Even as offices try to reduce paper usage and some even attempt to be paperless, copiers still churn out printouts and copies. These machines can be noisy and draw a significant amount of foot traffic as employees retrieve their print and copy jobs. The mechanical noise and chit chat can be distracting to those who sit nearby. Office workers can overcome the machine noise over time, but the office gossip is difficult to tune out.
Like copiers, microwaves can be gathering spot for employees to have casual conversations. However, these conversations peak around the lunch hour and are virtually nonexistent other times of the day. The worse problem is the variety of odors. It is bad enough when someone burns a bag of popcorn, but the stench is multiplied when added to lingering scents of frozen dinners and various leftovers. Smells may not be unpleasant on their own, but no one wants to experience a combination of reheated fish, Chinese food and pizza.
Some people need white noise in their office environments to concentrate. While a constant hum may drown out the particulars of any one conversation, sitting next to a high-traffic entrance can be overkill even for people who like a noisy office.
The constant opening and closing of a door can be too much to handle. People often do not realize when they cross the threshold between a bustling hallway and a cubicle area where a lower volume is expected.
04People Who Don’t Know Cubicle Etiquette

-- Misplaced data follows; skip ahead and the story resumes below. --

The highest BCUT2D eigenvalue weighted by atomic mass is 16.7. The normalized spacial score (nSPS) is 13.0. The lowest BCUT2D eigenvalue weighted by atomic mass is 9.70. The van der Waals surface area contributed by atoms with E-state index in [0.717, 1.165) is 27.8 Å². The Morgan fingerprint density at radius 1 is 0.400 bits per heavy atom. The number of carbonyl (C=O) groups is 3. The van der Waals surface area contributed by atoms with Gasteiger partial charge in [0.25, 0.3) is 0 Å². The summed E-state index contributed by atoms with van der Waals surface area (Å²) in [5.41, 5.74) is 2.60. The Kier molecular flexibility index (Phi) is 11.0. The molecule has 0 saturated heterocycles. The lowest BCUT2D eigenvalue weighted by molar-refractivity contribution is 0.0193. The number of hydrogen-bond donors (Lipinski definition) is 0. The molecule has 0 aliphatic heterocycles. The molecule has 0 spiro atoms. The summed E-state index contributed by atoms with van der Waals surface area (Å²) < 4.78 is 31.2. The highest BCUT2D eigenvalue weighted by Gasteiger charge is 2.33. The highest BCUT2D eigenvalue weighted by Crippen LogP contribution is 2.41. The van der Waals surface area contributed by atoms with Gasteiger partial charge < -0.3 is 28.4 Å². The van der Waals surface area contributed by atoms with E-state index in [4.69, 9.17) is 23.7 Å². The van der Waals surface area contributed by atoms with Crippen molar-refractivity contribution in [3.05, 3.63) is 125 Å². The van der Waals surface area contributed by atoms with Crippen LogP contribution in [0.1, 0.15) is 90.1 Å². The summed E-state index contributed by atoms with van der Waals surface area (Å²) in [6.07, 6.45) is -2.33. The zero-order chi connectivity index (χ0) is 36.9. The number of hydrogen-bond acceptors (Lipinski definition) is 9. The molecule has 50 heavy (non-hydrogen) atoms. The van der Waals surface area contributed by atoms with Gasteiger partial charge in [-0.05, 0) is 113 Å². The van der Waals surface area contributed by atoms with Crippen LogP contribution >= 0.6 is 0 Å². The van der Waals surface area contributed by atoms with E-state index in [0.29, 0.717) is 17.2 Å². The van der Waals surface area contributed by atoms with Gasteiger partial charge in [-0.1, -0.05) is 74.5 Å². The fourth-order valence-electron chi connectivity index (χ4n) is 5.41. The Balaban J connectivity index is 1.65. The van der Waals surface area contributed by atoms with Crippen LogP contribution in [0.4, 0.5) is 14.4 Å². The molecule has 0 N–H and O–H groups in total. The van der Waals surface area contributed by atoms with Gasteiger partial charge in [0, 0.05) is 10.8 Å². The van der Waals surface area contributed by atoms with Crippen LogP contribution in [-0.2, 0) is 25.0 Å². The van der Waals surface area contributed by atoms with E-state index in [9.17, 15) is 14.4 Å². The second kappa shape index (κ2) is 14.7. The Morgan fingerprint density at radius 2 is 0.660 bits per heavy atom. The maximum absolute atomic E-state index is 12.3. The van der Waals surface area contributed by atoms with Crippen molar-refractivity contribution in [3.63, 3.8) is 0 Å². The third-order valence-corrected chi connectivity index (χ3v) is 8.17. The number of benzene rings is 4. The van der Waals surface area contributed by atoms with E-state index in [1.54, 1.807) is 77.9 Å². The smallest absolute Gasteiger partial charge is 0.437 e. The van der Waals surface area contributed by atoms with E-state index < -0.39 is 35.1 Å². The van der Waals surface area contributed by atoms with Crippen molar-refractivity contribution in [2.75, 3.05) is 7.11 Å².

Some people do not know how to behave in an office environment. They can make coping with life inside a cubicle difficult. It’s not that they mean ill, but they just don’t realize how their behavior affects their co-workers. For instance, they may not understand people don’t want to listen to them clip their fingernails.
Dealing with these people can be tricky. Confronting offensive behavior must be done delicately. Even with the best of intentions, misunderstandings and hurt feelings can happen. Sometimes the only solution is to move to a different cubicle. Unfortunately, moving does nothing to stop the offending behavior. Whoever moves in after you has to live with the behavior.
Not only are vending machines a constant temptation to consume empty calories; vending machines are noisy. Few things are more startling when you’re deep in concentration than to hear a 12-ounce soda can dropping to the bottom of a vending machine.
Break areas are nice for employees when they need to step away from work for a few minutes. If the break area is too close to cubicles, noise can bleed over from the break area to the workspace. While it is great for people to take breaks, it isn’t ideal when those breaks hinder others’ productivity.
Some workers owe their energy to coffee. With some people visiting the coffee maker multiple times a day, the brewing noise and conversation can be distracting. And if you don’t like the smell of coffee, it can be unbearable.
Worst Things to Have Near Your Cubicle
In every office, there are good cubicles and bad cubicles. You may think you can spot them right off the bat, but don’t be so sure. Certainly larger cubicles and ones by windows appear to be prime real estate, but it takes a few days or weeks to know for sure whether a particular cubicle is a gem or a lemon.
It is unlikely for new hires to get to pick their workspace, but if you have the opportunity to move from one cubicle to another, make sure you look beyond the cubicle itself. A good cubicle can be turned bad if it has certain things near it. Before claiming a cubicle, check to see how close some of the items described below are to the cubicle and make sure you can live with what surrounds the workspace.
While you’re living with these items, they can make the work day arduous. On the other hand, they can make for epic cubicle tales.